|An Immodest Request||Rick Barnes||Not bad, Rick. You sure have collected the critiques on your work. I took this to mean the personae is making a pass at a woman. And in the last line, he lets her know that his advances in the first place meant that he was surrendering. I like the idea of both parties surrendering and the gentleness in the approach, a gentle, yet strong passion. In short, loving. Excellent poem. Now can you write one on violence and let the passion run as high? Take trying it as a dare. 1 poem credit transfer if you can and we'll let the others decide by their critiques. (I didn't see anything in the rules forbidding it, though, the bet I mean) Will you match my 1 poem credit? Send answer to firstname.lastname@example.org. I'd really like to see if you're a writer for all seasons.||2003-08-27 00:30:42|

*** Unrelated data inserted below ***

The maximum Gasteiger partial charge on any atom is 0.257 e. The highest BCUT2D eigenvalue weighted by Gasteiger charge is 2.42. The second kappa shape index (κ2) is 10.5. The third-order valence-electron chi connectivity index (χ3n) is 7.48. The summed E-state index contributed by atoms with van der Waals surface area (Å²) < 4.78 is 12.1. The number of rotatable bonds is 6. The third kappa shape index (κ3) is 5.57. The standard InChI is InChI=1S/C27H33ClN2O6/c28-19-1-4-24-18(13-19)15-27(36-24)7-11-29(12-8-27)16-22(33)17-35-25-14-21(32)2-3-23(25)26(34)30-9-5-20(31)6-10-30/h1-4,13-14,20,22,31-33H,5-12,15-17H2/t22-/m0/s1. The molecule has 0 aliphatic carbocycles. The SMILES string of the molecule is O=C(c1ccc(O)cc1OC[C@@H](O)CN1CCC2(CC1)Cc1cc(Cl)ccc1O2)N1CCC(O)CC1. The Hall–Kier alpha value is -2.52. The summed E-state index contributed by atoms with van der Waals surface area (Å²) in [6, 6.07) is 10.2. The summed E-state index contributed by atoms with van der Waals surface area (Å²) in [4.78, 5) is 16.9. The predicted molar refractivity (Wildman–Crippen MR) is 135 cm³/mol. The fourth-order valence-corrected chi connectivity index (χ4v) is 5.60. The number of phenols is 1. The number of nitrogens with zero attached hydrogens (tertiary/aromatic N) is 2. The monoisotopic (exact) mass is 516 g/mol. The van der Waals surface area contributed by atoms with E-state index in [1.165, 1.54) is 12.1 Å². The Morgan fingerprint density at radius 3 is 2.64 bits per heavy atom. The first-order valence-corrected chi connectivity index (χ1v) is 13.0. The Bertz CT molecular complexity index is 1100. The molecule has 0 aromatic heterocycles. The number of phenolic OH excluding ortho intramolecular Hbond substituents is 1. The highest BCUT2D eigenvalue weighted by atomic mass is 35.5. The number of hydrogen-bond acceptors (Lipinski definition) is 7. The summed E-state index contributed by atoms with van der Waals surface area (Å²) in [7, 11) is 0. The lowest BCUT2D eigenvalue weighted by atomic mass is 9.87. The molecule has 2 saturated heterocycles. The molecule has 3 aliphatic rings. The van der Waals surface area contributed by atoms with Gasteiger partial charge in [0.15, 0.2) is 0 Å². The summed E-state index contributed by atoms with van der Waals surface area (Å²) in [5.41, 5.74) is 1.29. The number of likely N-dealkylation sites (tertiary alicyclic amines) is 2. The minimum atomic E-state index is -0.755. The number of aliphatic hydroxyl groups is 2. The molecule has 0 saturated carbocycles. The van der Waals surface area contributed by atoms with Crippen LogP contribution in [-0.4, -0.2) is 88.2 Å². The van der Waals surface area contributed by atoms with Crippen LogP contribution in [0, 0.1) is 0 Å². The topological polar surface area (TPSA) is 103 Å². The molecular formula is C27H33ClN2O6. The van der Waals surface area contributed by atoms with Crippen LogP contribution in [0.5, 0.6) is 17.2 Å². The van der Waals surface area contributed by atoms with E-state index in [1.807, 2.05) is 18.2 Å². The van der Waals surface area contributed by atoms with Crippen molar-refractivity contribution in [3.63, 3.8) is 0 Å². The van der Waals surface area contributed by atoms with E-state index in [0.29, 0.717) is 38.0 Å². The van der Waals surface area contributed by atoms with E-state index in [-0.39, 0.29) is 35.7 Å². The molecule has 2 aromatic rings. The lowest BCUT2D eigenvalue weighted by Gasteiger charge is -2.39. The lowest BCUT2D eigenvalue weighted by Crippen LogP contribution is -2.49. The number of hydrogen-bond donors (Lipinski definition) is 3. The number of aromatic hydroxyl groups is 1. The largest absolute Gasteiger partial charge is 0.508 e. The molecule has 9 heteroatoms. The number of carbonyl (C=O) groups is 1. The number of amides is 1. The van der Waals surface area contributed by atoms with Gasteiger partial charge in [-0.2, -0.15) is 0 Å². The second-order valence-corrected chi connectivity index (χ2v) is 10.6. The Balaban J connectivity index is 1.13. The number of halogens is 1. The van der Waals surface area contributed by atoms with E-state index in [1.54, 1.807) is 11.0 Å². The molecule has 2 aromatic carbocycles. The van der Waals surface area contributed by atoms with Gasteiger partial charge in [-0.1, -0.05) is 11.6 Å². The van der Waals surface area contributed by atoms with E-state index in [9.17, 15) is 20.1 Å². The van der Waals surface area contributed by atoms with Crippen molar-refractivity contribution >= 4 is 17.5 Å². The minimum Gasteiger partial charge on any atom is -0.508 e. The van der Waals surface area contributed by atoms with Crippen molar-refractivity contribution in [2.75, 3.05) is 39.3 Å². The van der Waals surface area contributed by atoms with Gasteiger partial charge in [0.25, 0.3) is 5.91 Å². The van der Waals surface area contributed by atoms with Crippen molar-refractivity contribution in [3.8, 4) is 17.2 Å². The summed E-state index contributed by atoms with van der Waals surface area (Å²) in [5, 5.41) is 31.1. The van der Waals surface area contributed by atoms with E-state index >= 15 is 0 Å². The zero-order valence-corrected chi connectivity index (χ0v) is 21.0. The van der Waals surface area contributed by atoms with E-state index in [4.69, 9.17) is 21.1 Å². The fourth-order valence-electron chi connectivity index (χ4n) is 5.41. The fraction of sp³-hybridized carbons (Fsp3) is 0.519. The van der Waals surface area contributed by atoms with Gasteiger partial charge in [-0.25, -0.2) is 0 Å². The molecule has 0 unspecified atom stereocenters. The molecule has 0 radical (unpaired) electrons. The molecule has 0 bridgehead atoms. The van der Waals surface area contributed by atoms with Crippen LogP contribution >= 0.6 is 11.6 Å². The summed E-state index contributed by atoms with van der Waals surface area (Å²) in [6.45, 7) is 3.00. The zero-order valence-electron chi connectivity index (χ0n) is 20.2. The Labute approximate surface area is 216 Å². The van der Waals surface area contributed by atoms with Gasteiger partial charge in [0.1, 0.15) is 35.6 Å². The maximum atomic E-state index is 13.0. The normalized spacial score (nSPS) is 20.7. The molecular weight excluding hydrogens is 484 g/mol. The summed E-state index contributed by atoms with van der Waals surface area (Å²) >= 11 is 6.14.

|Drivin Me Crazy (No "G" intended)||George L White||Hi George L. White, Not sure I understand title, especially the 'G' part. But I enjoyed the humor very much. One thing though the rhyme is too obvious for me. And too much sing-song rhythm. I did see a double meaning, though: it was in the switching. Not sure if you meant a sex change or a ridiculous situation. Had fun reading it. Thanks for sharing.||2003-08-13 18:01:57|
|Poem Title||Poet Name||Critique Given by C Arrownut||Critique Date|
Displaying Critiques 1 to 17 out of 17 Total Critiques.
If you would like to view all of C Arrownut's Poetry just Click Here.
Click HERE to return to ThePoeticLink.com Database Page!